Solvitur ambulando.
— St. Jerome

The literal translation of St. Jerome's Latin words is, "It is solved walking." In other words, if you have a problem to solve — or a decision to make, or a crisis to face, or a knotty question to resolve — take a walk. Take a walk? Yes.

Jerome must have had many problems to solve. He is known for translating the entire Bible from its original languages into Latin. And he must have known this walking-around wisdom from firsthand experience. He would return to his writing table refreshed from his walk, able now to render a sentence that had resisted his previous efforts, into the smooth-flowing language that is the hallmark of his translation.

In many ways, the fourth-century challenges of Jerome are probably not much different — at least in their type, if not in their frequency — from the twenty-first century problems we face today.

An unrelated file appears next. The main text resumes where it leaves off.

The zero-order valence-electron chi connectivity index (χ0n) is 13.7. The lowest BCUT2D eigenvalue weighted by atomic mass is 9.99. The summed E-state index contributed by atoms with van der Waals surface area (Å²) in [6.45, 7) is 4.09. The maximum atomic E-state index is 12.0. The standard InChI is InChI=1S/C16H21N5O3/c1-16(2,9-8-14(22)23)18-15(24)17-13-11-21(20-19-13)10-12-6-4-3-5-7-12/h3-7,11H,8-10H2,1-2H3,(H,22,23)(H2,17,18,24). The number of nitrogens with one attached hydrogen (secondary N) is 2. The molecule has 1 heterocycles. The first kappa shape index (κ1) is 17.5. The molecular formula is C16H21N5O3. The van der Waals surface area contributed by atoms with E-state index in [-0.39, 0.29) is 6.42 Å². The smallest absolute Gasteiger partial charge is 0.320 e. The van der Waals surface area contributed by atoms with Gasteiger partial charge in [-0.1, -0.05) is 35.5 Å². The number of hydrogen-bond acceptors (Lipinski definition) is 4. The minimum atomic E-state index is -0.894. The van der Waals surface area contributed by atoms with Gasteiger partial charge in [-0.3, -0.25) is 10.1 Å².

Walking solves problems because it allows the soul-part to rest while the body-part works. It allows the mind to notice the air, the light, and what's going on in the village. These processes refresh the intellect and allow it to cut through what formerly had been too tough a surface.

This working-it-out, this clearing and refreshing, are processes that happen on their own, during the walk. You don't have to bring your problem-to-be-solved with you on the walk. If you do, it might not work. Rather, leave the problems behind. Then go for a walk.

David Kundtz in Quiet Mind